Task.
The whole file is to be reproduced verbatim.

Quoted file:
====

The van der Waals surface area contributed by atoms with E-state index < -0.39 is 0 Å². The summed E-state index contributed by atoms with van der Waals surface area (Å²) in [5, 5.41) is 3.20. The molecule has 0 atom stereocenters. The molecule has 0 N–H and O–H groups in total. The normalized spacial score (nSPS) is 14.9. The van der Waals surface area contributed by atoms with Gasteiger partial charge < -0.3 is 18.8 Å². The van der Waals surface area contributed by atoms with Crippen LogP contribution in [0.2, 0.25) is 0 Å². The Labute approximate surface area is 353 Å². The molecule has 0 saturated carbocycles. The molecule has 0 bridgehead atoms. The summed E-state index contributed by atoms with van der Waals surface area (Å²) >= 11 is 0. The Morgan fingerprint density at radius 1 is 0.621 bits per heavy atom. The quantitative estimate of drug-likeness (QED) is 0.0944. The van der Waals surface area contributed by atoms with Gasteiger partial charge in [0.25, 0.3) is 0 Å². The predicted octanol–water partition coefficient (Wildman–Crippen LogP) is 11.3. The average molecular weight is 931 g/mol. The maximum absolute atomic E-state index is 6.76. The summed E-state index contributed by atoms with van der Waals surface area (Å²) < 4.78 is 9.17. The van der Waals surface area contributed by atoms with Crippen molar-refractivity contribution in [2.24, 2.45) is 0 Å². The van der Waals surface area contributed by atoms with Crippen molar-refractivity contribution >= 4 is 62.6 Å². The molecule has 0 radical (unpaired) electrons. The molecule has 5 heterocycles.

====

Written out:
The van der Waals surface area contributed by atoms with E-state index < -0.39 is 0 Å². The summed E-state index contributed by atoms with van der Waals surface area (Å²) in [5, 5.41) is 3.20. The molecule has 0 atom stereocenters. The molecule has 0 N–H and O–H groups in total. The normalized spacial score (nSPS) is 14.9. The van der Waals surface area contributed by atoms with Gasteiger partial charge < -0.3 is 18.8 Å². The van der Waals surface area contributed by atoms with Crippen LogP contribution in [0.2, 0.25) is 0 Å². The Labute approximate surface area is 353 Å². The molecule has 0 saturated carbocycles. The molecule has 0 bridgehead atoms. The summed E-state index contributed by atoms with van der Waals surface area (Å²) >= 11 is 0. The Morgan fingerprint density at radius 1 is 0.621 bits per heavy atom. The quantitative estimate of drug-likeness (QED) is 0.0944. The van der Waals surface area contributed by atoms with Gasteiger partial charge in [0.25, 0.3) is 0 Å². The predicted octanol–water partition coefficient (Wildman–Crippen LogP) is 11.3. The average molecular weight is 931 g/mol. The maximum absolute atomic E-state index is 6.76. The summed E-state index contributed by atoms with van der Waals surface area (Å²) < 4.78 is 9.17. The van der Waals surface area contributed by atoms with Crippen molar-refractivity contribution in [2.24, 2.45) is 0 Å². The van der Waals surface area contributed by atoms with Crippen molar-refractivity contribution >= 4 is 62.6 Å². The molecule has 0 radical (unpaired) electrons. The molecule has 5 heterocycles.